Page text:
Asymmetric Upside: Roth IRA Contributions

This is short and sweet: max out your yearly Roth IRA contributions (if you qualify, AKA aren’t making too much money).

The reason for this is simple: you can withdraw your Roth IRA contributions at any time, before retirement, without penality. What you cannot withdraw without penalty is interest and gains on those contributions. But theoretically, if you contributed 6k, it doubled in a month, and then you withdrew 6k, you would pay no penalty.

This is because you already paid taxes on those—hence why I’m saying this for Roth only.

I’m all about asymmetric risk potential, and this is as clear-cut as it cuts. This is absolutely a no-brainer if your Roth has less than $10k in it, since you can withdraw 10k penalty-free (even gains) specifically for a first-time homebuyer down payment, with some caveats.*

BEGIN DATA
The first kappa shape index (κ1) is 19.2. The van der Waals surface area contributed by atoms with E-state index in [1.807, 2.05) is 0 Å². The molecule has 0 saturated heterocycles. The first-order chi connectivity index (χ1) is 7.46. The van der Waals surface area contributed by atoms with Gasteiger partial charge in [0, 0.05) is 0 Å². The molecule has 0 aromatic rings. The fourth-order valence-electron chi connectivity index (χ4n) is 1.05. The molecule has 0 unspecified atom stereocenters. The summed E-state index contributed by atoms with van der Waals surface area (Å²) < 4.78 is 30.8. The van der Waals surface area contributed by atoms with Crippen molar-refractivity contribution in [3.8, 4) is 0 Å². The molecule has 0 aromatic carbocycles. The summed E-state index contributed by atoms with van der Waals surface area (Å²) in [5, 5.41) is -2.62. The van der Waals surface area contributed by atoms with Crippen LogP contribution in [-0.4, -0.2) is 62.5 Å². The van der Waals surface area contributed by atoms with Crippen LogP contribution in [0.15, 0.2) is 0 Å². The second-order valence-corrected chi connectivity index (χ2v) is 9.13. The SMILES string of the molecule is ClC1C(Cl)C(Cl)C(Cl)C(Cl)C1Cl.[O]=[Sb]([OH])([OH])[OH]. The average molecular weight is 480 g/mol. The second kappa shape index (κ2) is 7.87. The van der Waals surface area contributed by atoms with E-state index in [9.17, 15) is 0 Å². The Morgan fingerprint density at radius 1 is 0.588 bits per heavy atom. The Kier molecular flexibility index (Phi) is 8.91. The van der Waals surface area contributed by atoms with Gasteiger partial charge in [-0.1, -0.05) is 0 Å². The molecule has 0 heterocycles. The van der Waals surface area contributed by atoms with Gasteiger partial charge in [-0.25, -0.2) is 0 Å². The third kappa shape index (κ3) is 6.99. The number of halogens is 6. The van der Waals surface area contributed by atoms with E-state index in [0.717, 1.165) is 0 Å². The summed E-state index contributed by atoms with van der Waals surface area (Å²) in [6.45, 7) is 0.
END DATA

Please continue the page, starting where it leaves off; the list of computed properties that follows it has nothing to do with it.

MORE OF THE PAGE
So if you haven’t yet contributed to your 2022 Roth, do it now. You can always withdraw it later.

*haven’t bought a house in the last two years (lol), the cash you’re withdrawing has been in the account at least 5 years, and it can be for you, a spouse, grandchild, or ancestor

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